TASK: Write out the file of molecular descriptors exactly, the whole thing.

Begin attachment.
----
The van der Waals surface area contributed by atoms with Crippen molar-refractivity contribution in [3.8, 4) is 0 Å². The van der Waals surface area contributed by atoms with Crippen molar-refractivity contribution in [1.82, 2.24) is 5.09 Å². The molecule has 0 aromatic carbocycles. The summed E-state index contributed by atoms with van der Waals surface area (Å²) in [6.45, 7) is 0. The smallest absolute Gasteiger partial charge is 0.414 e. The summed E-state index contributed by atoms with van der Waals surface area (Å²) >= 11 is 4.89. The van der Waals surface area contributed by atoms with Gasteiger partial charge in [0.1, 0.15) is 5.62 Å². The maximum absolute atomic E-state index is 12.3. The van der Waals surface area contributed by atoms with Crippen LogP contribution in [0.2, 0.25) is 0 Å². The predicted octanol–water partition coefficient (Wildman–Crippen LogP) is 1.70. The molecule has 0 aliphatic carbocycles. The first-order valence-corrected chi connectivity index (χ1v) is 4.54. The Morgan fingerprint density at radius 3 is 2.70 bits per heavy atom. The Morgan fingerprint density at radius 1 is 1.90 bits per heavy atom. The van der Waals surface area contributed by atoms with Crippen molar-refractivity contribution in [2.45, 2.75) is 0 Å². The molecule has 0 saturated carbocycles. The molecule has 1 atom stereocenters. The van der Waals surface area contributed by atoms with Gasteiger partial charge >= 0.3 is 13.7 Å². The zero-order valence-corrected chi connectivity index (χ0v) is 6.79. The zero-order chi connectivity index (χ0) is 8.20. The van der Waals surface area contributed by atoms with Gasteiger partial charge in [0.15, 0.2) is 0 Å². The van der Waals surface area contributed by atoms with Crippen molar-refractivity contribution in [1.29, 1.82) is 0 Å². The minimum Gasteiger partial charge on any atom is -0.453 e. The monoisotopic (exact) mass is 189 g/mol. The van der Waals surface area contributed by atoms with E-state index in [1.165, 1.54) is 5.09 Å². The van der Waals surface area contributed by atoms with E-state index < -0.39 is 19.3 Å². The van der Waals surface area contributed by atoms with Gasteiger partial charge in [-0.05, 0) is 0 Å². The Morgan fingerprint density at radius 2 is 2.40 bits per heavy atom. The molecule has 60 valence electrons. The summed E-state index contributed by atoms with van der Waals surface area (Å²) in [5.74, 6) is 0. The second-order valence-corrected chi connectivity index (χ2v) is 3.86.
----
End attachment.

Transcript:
The van der Waals surface area contributed by atoms with Crippen molar-refractivity contribution in [3.8, 4) is 0 Å². The van der Waals surface area contributed by atoms with Crippen molar-refractivity contribution in [1.82, 2.24) is 5.09 Å². The molecule has 0 aromatic carbocycles. The summed E-state index contributed by atoms with van der Waals surface area (Å²) in [6.45, 7) is 0. The smallest absolute Gasteiger partial charge is 0.414 e. The summed E-state index contributed by atoms with van der Waals surface area (Å²) >= 11 is 4.89. The van der Waals surface area contributed by atoms with Gasteiger partial charge in [0.1, 0.15) is 5.62 Å². The maximum absolute atomic E-state index is 12.3. The van der Waals surface area contributed by atoms with Crippen LogP contribution in [0.2, 0.25) is 0 Å². The predicted octanol–water partition coefficient (Wildman–Crippen LogP) is 1.70. The molecule has 0 aliphatic carbocycles. The first-order valence-corrected chi connectivity index (χ1v) is 4.54. The Morgan fingerprint density at radius 3 is 2.70 bits per heavy atom. The Morgan fingerprint density at radius 1 is 1.90 bits per heavy atom. The van der Waals surface area contributed by atoms with Crippen molar-refractivity contribution in [2.45, 2.75) is 0 Å². The molecule has 0 saturated carbocycles. The molecule has 1 atom stereocenters. The van der Waals surface area contributed by atoms with Gasteiger partial charge >= 0.3 is 13.7 Å². The zero-order valence-corrected chi connectivity index (χ0v) is 6.79. The zero-order chi connectivity index (χ0) is 8.20. The van der Waals surface area contributed by atoms with Gasteiger partial charge in [0.15, 0.2) is 0 Å². The van der Waals surface area contributed by atoms with Crippen molar-refractivity contribution in [1.29, 1.82) is 0 Å². The minimum Gasteiger partial charge on any atom is -0.453 e. The monoisotopic (exact) mass is 189 g/mol. The van der Waals surface area contributed by atoms with E-state index in [1.165, 1.54) is 5.09 Å². The van der Waals surface area contributed by atoms with E-state index < -0.39 is 19.3 Å². The van der Waals surface area contributed by atoms with Gasteiger partial charge in [-0.05, 0) is 0 Å². The Morgan fingerprint density at radius 2 is 2.40 bits per heavy atom. The molecule has 60 valence electrons. The summed E-state index contributed by atoms with van der Waals surface area (Å²) in [5.74, 6) is 0. The second-order valence-corrected chi connectivity index (χ2v) is 3.86.